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Listing 1


procmon: A Process Monitor

Chris Hare

Anyone responsible for maintaining a UNIX system must be concerned with ongoing processes, that is, those that are started when the system is brought up and that we never want to exit. Sometimes, however, that just isn't possible. Processes die, and some of the reasons for this include maximum parameters being reached, programming errors, or a system resource not being available when needed.

For some processes, you can combat this situation by using the /etc/inittab file on System V systems. /etc/inittab contains a list of processes that are to be executed when the system enters a run level, and specifies what to do when the process exits.

The inittab file consists of four colon-separated fields:

identifier:run levels:action:command

A sample /etc/inittab file is shown in Figure 1.

inittab is a powerful mechanism, but it is found only on System V variants of UNIX. In addition, /etc/inittab and the init command give no indication that the process has exited and been restarted unless the process continuously dies and init prints a message on the console. The message is typically something like "Command is respawning too rapidly."

BSD-based operating systems, such as SunOS, BSD/OS from BSD Inc, FreeBSD and others, do not use /etc/inittab to control processes spawned by init.

The problem then becomes "How can I provide a system-independent method of monitoring and restarting critical system processes?" The answer is procmon.

Introducing procmon

procmon is a perl script that is started during system startup, and runs for the life of the system. It has been written to be a system daemon, and it behaves as such. The purpose of this program is to monitor the operation of a set of defined processes, and if they are not present in the process list, to restart them. It also logs its actions, noting when the process fails and when it is restarted. A sample log, which is generated through the UNIX syslog facility, is shown in Figure 2.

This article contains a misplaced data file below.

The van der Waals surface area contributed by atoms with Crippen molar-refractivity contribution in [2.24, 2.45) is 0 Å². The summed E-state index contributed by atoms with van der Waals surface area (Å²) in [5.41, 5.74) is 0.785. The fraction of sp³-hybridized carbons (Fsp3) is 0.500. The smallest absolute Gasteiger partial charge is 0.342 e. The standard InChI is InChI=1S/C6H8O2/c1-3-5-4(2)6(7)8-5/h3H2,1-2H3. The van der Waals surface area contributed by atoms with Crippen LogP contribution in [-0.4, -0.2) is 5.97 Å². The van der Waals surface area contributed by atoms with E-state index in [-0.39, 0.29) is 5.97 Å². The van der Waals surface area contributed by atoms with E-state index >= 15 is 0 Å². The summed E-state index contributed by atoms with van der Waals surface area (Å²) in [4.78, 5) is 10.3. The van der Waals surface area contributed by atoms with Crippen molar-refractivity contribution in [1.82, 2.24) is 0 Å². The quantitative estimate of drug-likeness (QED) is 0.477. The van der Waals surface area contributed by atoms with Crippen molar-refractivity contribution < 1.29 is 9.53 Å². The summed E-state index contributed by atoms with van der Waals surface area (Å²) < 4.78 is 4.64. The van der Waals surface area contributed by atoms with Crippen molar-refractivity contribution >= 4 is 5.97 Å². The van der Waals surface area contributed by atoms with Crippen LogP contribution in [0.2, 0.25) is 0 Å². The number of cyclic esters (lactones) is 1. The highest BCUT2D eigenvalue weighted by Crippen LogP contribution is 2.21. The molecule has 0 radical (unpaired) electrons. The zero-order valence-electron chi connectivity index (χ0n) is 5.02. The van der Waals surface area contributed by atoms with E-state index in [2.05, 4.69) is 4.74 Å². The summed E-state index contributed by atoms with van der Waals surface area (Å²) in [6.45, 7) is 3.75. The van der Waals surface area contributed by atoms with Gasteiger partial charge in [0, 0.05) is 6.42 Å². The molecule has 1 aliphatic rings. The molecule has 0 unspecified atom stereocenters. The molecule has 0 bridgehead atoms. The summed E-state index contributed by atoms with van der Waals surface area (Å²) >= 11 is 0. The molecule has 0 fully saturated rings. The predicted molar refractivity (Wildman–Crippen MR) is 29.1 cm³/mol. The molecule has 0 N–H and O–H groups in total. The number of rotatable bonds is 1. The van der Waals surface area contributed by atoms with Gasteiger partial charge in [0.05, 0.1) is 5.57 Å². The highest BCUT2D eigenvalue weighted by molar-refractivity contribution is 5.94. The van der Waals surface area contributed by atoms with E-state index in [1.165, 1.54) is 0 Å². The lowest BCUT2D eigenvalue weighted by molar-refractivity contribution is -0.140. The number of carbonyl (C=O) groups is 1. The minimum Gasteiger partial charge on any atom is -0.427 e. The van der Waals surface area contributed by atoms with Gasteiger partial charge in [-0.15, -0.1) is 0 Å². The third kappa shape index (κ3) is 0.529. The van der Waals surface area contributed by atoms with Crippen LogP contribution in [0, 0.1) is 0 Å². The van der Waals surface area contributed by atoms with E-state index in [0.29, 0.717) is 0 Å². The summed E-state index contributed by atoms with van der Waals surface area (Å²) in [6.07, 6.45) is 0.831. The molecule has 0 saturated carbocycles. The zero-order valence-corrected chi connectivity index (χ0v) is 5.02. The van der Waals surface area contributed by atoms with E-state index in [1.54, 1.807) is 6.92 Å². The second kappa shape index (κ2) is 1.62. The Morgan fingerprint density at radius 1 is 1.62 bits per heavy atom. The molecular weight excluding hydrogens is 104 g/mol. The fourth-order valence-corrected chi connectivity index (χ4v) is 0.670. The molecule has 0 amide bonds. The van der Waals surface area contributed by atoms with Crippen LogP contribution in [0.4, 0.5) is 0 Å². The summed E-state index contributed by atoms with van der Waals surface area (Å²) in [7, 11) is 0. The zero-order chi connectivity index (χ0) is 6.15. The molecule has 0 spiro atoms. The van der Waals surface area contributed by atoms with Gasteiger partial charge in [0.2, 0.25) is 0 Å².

The syslog output shows procmon starting up and recording what it is doing. The goal here is to capture as much logging information as possible about the process being monitored, in this case named.

Automatically Starting procmon

The benefit of a program such as procmon can only be realized when the program is started at system boot time. How this is accomplished depends upon the UNIX variant you are using. On System V systems, the lines shown in Figure 3 are added to /etc/rc2, or to a file in the /etc/rc2.d directory, which is the preferred method.

procmon is a daemon process. It handles all of the system signals, and disconnects itself from a controlling terminal. When procmon starts, it prints a line indicating what configuration parameters it is using, and then quietly moves to the background. All logging at this point is accomplished through the UNIX syslog facility. The output printed when procmon starts is shown in Figure 4.

The procmon Files

procmon uses two configuration files: procmon.cfg and procmon.cmd. Of the two, only procmon.cmd is absolutely necessary. If procmon.cfg exists, then it will be used to alter the base configuration of the program. I will discuss these files in detail here.

The procmon Configuration File

The default configuration file is /etc/procmon.cfg. If this file is not found when procmon starts, then it uses the default parameters built into the program. This configuration file is intended to provide a mechanism for the system administrator to change the location of the procmon.cmd file and the delay between checking the commands in the list.

If no /etc/procmon.cfg file is found, then the program looks in the /usr/local/bin directory for procmon.cmd and uses a delay of five minutes between checks. The sample procmon.cfg file shown in Figure 5 illustrates using a delay of 15 minutes (900 seconds), and a configuration directory of /etc. Notice that the delay value is in seconds, not minutes.

The /etc/procmon.cfg file is not processed by procmon; if it exists, it is loaded into procmon by perl. This means that comments using the # symbol are supported, and the last line of the file must contain the command 1; to signify the end of the the loaded file.

The reason for using this configuration file is that the parameters of the program can be modified without having to affect the source code. The delay_between variable is used to define the amount of delay between processing the list of commands. For example, if the delay_between variable is 300, then there will be a pause of 300 seconds between processing.